Arnica is a perennial herb that originates from Europe, eastern Asia, Canada and the northern United States. Herbal medicines are often prepared with the daisy-like flower, rhizome or root of this herb.
Infections, inflammation and wounds can be relieved or healed by using Arnica herbal home remedies. Even homeopathic medicines are also prepared with it. A majority of the claims regarding the effectiveness of this plant are supported by scientific evidence that is currently available. Arnica is a poisonous herb and cannot be consumed directly, orally. Numerous serious reactions, which include allergies, have been caused by the direct consumption of this plant.
Other Names of Arnica
The medical/ scientific name of Arnica is Arnica Montana, while it is also known as Arnica Root, Common Arnica, Leopardsbane, and Mountain Tobacco.
What is it Used For?
Consuming Arnica can prove to be lethal, but herbal home remedies using it are meant to be applied on the skin. Bruises, sprains, sore muscles, sunburn and wounds can be healed and soothed by using it. Irritation from accidental injuries, acne, arthritis, burns, chapped lips, eczema, eczema, irritated nostrils and sore throat can also be relieved by applying it on the affected areas. Organic chemicals like flavonoid glycosides and sesquiterpene lactones, which apparently reduce the pain, redness and swelling caused by inflammation, are contained in Arnica. Even bacterial infections can be healed using arnica home remedies.
Using this herb orally is not recommended because the stomach can be irritated by it and can lead to diarrhea, nosebleeds and vomiting. According to some homeopathic practitioners, bronchitis, colds, epilepsy, fevers, inflammation of the mouth and throat, and seasickness can be treated using a really diluted solution..
The use of Arnica for the treatment of the effects of accidents, injury, insect bites, inflammation of the mouth and throat area, has been approved by Germany’s Commission E. As for internal use, it is regarded unsafe.
Some herbal skin-care products and shampoos contain it as an ingredient.
How Does Arnica Work?
People can use Arnica as a cream, cut herb, gel, liquid, oil, ointment, powder, salve, spray, tea, tincture or as a whole. A poultice or a moist mass of the plant can also be made by soaking it with water, which can be placed on the skin directly. Usually, 15% or 25% tincture, which is a mixture of Arnica and alcohol, is contained in these ointments. Using a very strong solution should be avoided as it is likely to cause blistering and inflammation.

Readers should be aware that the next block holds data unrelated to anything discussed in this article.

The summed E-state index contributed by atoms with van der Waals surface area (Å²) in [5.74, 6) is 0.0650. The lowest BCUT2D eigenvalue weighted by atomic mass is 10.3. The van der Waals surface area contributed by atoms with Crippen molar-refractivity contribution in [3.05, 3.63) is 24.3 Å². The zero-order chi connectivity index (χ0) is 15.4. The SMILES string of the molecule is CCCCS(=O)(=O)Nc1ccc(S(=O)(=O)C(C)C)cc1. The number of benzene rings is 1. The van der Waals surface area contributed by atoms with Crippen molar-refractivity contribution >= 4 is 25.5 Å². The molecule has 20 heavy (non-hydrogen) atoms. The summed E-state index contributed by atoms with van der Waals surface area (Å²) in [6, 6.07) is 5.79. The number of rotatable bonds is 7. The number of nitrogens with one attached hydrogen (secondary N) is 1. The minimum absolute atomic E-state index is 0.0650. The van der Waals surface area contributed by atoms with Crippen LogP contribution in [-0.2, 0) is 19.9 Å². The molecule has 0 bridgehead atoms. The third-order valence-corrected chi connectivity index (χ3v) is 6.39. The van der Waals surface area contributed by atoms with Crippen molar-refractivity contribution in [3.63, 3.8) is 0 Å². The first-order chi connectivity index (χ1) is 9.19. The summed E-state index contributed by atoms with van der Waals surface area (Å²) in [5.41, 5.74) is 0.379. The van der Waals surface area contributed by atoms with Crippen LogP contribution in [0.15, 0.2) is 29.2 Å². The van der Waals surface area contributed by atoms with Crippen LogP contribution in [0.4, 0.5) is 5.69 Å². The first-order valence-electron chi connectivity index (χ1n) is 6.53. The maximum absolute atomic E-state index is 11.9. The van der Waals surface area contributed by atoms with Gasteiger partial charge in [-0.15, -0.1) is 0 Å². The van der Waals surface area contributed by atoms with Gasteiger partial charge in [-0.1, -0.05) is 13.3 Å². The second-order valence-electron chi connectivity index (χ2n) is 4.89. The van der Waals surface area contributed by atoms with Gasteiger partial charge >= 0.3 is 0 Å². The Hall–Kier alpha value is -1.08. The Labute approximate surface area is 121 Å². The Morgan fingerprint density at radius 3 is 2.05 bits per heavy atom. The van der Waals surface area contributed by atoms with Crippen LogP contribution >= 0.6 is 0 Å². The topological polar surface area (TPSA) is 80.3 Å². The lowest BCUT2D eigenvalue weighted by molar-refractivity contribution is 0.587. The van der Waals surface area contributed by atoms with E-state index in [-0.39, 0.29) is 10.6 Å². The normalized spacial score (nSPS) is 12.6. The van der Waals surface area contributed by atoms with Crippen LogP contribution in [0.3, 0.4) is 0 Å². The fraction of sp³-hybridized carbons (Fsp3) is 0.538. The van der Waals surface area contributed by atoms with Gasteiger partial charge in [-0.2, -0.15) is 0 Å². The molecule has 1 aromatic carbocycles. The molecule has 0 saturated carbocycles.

Reportedly, little or no actual Arnica is contained in homeopathic liquids claimed to use it that people are supposed to place under their tongue. Extremely minimal or undetectable amounts are contained in homeopathic tablets, but the dosage can differ.
A Brief History
For hundred of years, Arnica flowers and roots have proven to be useful for the preparation of herbal medicines. It has been claimed that Goethe, a German philosopher and poet would drink the tea for chest pain relief. At some point, smoking the herbs leaves were used just like tobacco.
Is it Safe?
When it comes to using this herb topically, single, small doses are regarded safe. Blisters, inflammation, itching, skin reactions, skin ulcers or allergic skin problems can occur if Arnica is repeatedly applied to the skin. The risk of irritation can increase if an extremely concentrated solution of this herb is used. The risk of more severe reactions can be increased if this herb is used on mucous membranes or broken skin.
Consuming it orally can result in coma, diarrhea, internal bleeding, muscle weakness, nervousness, nosebleeds and rapid heartbeat; thus internal use should be avoided. The effectiveness of high blood pressure medications can be reduced, and the risk of bleeding can be increased in people taking blood-thinning medications if they are also using Arnica. More severe effects can result if it is taken by people who are already taking medication to enhance the function or rhythm of the heart.
Hives, itching, runny nose (see our article on home remedies for running nose), shock and shortness of breath can occur in people who are allergic to this herb. It has not yet been determined what effects this herb might cause if used by children and pregnant women. Thus, the use of Arnica should be avoided by breast-feeding or pregnant women.